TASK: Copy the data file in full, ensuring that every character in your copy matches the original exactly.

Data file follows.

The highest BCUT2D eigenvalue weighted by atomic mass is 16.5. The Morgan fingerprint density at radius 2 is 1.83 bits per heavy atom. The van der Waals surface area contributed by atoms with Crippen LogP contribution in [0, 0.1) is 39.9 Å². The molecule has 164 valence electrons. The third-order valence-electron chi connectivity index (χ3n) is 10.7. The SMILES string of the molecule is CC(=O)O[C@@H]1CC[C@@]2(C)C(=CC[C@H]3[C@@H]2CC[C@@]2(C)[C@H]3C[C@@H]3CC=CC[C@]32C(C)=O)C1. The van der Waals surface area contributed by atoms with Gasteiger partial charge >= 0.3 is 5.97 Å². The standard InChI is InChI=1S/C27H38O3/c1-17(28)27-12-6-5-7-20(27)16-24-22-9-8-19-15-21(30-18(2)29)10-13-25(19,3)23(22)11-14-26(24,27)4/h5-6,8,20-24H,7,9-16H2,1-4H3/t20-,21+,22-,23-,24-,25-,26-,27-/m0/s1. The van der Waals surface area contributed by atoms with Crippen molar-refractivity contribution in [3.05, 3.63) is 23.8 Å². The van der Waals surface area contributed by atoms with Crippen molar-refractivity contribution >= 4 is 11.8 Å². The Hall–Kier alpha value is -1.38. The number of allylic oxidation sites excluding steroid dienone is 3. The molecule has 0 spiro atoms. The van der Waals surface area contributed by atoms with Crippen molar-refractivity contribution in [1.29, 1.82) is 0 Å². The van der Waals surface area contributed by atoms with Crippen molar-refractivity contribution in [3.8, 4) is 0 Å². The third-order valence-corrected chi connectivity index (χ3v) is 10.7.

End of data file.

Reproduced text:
The highest BCUT2D eigenvalue weighted by atomic mass is 16.5. The Morgan fingerprint density at radius 2 is 1.83 bits per heavy atom. The van der Waals surface area contributed by atoms with Crippen LogP contribution in [0, 0.1) is 39.9 Å². The molecule has 164 valence electrons. The third-order valence-electron chi connectivity index (χ3n) is 10.7. The SMILES string of the molecule is CC(=O)O[C@@H]1CC[C@@]2(C)C(=CC[C@H]3[C@@H]2CC[C@@]2(C)[C@H]3C[C@@H]3CC=CC[C@]32C(C)=O)C1. The van der Waals surface area contributed by atoms with Gasteiger partial charge >= 0.3 is 5.97 Å². The standard InChI is InChI=1S/C27H38O3/c1-17(28)27-12-6-5-7-20(27)16-24-22-9-8-19-15-21(30-18(2)29)10-13-25(19,3)23(22)11-14-26(24,27)4/h5-6,8,20-24H,7,9-16H2,1-4H3/t20-,21+,22-,23-,24-,25-,26-,27-/m0/s1. The van der Waals surface area contributed by atoms with Crippen molar-refractivity contribution in [3.05, 3.63) is 23.8 Å². The van der Waals surface area contributed by atoms with Crippen molar-refractivity contribution >= 4 is 11.8 Å². The Hall–Kier alpha value is -1.38. The number of allylic oxidation sites excluding steroid dienone is 3. The molecule has 0 spiro atoms. The van der Waals surface area contributed by atoms with Crippen molar-refractivity contribution in [1.29, 1.82) is 0 Å². The van der Waals surface area contributed by atoms with Crippen molar-refractivity contribution in [3.8, 4) is 0 Å². The third-order valence-corrected chi connectivity index (χ3v) is 10.7.